Lawyers in the opposition say that the passage of HR1109, by itself, does not create a “justiciable issue”. The expression of an intention to convene a ConAss without the Senate is not illegal. If the Senate rejects it, or chooses not to address it at all, then the entire move to convene a ConAss will remain in limbo.
There are indications that to force the issue, GMA’s people will go ahead and convene a ConAss, elect officers, and propose amendments. But without the 225 votes, the process will not even fulfill the requirements of HR1109 itself which calls for a three fourths vote. They won’t even have an argument to make to the Supreme Court.
Under conditions of legality, if the Supreme Court does what it is supposed to do, it should be easy to stop HR1109. Because Gloria has a long record of illegal moves, in the end, Gloria’s chacha can only be stopped politically.
§ We should tell Gloria’s people in the House that we will mobilize against them in the 2010 elections,
§ We should let Supreme Court justices know that they cannot violate the Constitution with impunity,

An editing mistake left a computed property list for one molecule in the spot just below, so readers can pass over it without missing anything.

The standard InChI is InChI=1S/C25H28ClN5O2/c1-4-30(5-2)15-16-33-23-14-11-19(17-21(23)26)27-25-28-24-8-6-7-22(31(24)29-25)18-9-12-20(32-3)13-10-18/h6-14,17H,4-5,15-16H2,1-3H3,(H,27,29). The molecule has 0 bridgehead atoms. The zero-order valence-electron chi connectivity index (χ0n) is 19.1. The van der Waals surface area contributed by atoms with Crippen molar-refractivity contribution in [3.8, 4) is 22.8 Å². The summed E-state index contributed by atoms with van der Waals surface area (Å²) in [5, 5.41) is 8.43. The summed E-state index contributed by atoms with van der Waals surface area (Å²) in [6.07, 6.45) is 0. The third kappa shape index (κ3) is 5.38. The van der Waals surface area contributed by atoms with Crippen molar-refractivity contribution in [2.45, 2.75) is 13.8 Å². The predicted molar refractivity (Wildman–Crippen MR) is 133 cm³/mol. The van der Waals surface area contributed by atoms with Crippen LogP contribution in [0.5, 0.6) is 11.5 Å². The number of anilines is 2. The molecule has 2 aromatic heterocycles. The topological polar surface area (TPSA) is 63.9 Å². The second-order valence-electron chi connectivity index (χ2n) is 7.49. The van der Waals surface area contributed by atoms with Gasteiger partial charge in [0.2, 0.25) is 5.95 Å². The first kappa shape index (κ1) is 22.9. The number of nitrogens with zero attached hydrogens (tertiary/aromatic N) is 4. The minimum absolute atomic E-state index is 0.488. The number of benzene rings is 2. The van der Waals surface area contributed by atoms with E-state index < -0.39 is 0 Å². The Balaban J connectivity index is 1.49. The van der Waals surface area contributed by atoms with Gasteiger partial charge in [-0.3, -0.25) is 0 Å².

§ We should express our anger in our schools, in the halls of Congress, most importantly in the streets (maski na umuulan.
This should be a fun movie to watch. This Charlyne Yi is phenomenal. I mean wrote and produced this, too. She like reminds me of someone, a friend, a classmate, somewhere, so familiar. Michael Cera is of course as cuddly cute. Hah, wonder if he could ever get out playing such cool-un-cool characters.
The making shouldn’t be missed either. It just completes the whole creative circle. I mean, I cried. Understanding the artistry of it all. The book. The screenplay. The acting. The cinematography. The music. The direction. The film. The whole creative process. Like I understand that. I’ve felt that. I feel that.
You’ll know what I mean once you see it, them, the film and the making of the film.
Geez, I’m just too freaking overwhelmed to say anything more.
The War at Home
March 27th, 2009